Is your team following your lead, or complying with your Authority?
Persons with higher levels of responsibility in organizations are often referred to as leaders. But how much actual leading goes on is often questionable. What makes it particularly difficult to know for sure is the influence of what entitles this piece – authority.
We may define it as the organization-granted right to direct certain resources to generate certain outcomes. More often than not these resources include people – people that are directed.
When people – you and I – are aligned with someone else’s authority we may respect it, we may comply with it. But it’s not something we follow. And so how do you know, in your holding down a so-called leadership position, if you are inducing people to follow you as a leader, or to merely comply with your authority and do as they are directed to?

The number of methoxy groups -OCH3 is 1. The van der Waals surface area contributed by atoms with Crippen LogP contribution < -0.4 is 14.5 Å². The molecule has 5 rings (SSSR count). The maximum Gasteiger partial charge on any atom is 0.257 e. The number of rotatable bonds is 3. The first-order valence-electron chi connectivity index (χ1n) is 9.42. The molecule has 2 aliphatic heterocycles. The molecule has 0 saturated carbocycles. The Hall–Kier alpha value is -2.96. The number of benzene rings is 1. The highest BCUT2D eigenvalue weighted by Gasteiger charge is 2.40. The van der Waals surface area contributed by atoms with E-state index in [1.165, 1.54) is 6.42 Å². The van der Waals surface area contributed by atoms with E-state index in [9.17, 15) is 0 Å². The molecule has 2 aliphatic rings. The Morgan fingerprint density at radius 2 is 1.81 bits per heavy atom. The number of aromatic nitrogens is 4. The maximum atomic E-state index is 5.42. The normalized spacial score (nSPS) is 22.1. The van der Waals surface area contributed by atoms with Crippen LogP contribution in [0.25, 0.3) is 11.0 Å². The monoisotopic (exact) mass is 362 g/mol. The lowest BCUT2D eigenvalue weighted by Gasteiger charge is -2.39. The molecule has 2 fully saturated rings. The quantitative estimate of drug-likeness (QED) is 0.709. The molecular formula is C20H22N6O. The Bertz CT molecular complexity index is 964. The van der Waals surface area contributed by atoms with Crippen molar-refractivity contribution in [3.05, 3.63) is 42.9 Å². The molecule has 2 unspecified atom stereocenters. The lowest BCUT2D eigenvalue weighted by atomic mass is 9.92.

One way to know if you are leading – and sometimes the only way – is to monitor the spirit with which people carry out their work. You can’t presume it simply by whether people remain in the organization; they may be without other choices at the moment. Look for the emotional element. Exercising authority is more like a push outward, whereas leading is more of a pull upward.
One way to ensure you are leading is to direct less and ask more. You may not always have this option. But the more you practice it the more useful the option becomes. If you pull for the input of those you are responsible for directing they are likely to follow this shift in practice. And we know what to call it when someone chooses to follow what you do and what you say – when they otherwise don’t have to. It’s not called authority.